You are here
Improved health of Europeans depends on long-term vision
Europe’s future growth and competitiveness rely on its ability to innovate. This means having the right talent, capital and regulatory infrastructure to drive long-term investment in new technologies.
The European Commission recognised this with the adoption of a renewed industrial policy strategy for Europe in September this year, placing emphasis on smart, innovative and sustainable industry.
One of the largest investors in R&D in Europe is the life sciences industry, which spans pharmaceuticals, medical devices and e-health technologies. These sectors bring direct benefits to patients and help tackle public health challenges. They also attract funding and drive scientific research that brings innovative medical products to the market.
While not specifically part of the new industrial policy strategy, the European Commission is currently performing a review of incentives for developing pharmaceutical products. These interlinked incentives - which broadly include patents, supplementary protection certificates (SPCs), regulatory data protection, and specific rewards for Orphan Medicinal Products (OMPs) and Paediatrics – make Europe a globally attractive hub for investment in innovative healthcare research and manufacturing. The pharmaceutical sector alone supports 2 million jobs and invests approximately 120 billion EUR in the EU.
Bringing improved and innovative medicines to patients typically takes ten to twelve years of high-risk investment. The average cost of developing a new medicine is considered to be around €2.2 billion. Less than 1% of patented molecules make it to clinical trials and only 10% of those that are tested in trials ever get approved.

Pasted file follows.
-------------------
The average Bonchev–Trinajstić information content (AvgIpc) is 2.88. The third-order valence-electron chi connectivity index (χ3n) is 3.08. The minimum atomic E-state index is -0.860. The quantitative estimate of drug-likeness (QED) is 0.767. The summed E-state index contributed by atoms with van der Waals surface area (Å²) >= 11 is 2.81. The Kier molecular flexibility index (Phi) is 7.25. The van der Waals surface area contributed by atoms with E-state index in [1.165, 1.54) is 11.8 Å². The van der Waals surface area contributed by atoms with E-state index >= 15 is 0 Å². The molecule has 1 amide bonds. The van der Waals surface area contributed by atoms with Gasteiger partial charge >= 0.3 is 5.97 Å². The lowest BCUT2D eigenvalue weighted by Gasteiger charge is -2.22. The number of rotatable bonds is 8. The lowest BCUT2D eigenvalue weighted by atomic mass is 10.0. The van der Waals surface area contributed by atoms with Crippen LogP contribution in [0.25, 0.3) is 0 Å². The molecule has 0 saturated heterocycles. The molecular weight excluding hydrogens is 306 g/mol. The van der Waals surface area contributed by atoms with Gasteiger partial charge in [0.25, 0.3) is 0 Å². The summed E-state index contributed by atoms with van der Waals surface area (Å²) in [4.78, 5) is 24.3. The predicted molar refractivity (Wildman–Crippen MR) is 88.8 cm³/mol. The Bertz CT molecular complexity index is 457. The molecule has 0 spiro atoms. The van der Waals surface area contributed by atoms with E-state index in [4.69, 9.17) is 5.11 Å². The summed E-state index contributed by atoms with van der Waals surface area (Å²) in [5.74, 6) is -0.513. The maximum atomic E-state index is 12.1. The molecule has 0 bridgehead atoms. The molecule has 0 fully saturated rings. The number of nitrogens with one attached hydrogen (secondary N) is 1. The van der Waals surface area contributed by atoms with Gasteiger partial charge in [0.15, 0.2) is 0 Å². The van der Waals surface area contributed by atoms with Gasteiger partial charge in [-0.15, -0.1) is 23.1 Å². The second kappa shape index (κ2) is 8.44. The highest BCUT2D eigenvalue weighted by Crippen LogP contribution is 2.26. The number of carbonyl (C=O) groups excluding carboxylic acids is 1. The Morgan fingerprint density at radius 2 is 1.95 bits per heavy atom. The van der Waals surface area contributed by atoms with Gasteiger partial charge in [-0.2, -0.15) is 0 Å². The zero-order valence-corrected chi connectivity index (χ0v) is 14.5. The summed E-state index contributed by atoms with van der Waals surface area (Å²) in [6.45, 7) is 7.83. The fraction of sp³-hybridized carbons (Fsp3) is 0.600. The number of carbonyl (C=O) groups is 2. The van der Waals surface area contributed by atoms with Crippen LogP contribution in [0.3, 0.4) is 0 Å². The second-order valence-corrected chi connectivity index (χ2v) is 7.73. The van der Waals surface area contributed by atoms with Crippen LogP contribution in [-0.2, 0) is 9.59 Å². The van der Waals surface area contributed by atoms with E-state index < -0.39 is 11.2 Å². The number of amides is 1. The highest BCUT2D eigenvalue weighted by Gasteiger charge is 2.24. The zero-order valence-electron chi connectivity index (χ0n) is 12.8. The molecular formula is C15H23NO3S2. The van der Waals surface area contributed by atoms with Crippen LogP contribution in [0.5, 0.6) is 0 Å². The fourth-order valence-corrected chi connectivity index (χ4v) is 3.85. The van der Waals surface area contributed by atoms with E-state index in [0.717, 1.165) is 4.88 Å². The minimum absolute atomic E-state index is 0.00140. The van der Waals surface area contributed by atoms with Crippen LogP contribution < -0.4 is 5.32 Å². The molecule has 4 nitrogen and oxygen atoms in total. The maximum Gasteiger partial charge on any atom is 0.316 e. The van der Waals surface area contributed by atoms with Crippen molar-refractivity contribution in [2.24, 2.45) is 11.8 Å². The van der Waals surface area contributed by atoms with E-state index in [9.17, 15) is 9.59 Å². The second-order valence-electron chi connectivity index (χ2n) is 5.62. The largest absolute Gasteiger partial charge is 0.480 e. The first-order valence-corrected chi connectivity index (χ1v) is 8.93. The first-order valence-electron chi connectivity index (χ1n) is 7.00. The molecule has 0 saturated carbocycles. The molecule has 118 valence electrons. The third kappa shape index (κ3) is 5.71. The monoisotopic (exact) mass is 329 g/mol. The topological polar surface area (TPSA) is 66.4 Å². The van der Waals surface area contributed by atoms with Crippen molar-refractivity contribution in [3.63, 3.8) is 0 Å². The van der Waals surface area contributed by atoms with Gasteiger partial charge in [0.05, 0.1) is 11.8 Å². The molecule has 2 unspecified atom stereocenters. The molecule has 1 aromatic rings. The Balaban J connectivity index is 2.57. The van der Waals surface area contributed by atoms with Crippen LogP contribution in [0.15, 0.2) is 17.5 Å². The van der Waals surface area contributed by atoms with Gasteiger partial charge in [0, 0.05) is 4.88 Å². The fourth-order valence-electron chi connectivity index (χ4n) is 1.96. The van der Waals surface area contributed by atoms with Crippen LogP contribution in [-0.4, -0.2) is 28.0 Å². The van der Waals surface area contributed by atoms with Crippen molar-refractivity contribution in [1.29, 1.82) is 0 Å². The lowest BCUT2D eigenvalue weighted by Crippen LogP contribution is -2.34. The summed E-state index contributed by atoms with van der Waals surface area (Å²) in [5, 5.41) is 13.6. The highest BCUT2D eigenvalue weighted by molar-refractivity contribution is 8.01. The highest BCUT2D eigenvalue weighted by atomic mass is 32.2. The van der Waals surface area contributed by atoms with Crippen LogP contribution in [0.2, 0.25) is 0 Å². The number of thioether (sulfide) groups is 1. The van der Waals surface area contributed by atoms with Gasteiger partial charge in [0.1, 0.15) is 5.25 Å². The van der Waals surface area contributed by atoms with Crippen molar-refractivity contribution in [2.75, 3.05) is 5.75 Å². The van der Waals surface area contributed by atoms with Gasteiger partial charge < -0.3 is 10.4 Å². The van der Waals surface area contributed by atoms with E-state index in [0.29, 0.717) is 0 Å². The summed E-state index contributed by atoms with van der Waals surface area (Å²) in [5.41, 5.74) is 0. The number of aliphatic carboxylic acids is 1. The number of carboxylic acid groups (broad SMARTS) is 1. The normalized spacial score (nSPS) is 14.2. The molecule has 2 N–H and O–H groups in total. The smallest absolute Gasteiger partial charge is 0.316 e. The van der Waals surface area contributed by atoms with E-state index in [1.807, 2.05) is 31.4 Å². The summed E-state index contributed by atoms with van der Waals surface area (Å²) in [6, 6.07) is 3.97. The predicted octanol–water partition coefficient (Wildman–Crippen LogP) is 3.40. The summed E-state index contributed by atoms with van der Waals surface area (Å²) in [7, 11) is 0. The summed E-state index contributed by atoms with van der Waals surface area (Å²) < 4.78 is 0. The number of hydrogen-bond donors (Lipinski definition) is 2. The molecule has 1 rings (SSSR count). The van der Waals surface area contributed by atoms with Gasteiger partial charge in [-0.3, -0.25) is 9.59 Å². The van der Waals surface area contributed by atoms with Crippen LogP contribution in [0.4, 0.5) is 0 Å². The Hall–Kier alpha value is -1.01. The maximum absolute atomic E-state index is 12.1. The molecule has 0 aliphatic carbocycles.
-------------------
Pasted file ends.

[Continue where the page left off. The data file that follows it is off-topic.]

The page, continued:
Companies of all sizes, especially start-ups, need a predictable legislative and regulatory environment to collaborate with partners, compete successfully and accelerate the launch of new products. Any weakening of this intellectual property framework, which was designed to counterbalance lengthy development processes, risks sending negative signals to investors while jeopardising growth and competitiveness.
In the face of an ageing European population, the rise of chronic disease and constrained national budgets, it is essential that short-term cost-containment is balanced against the need for longer-term investment in innovative R&D. Policymakers should aim for regulation that focuses on adding value and improving citizens’ health outcomes. This includes not only a strong and predictable IP incentives framework but also a strategic approach to public procurement, adaptation to the evolution of digital technology and action at Member State level to review the functioning of national healthcare systems.
The ongoing public consultation on SPCs and patent research exemptions will run until January 2018.
By Ava Lloyd, Senior Policy Adviser (AVA@amchameu.eu)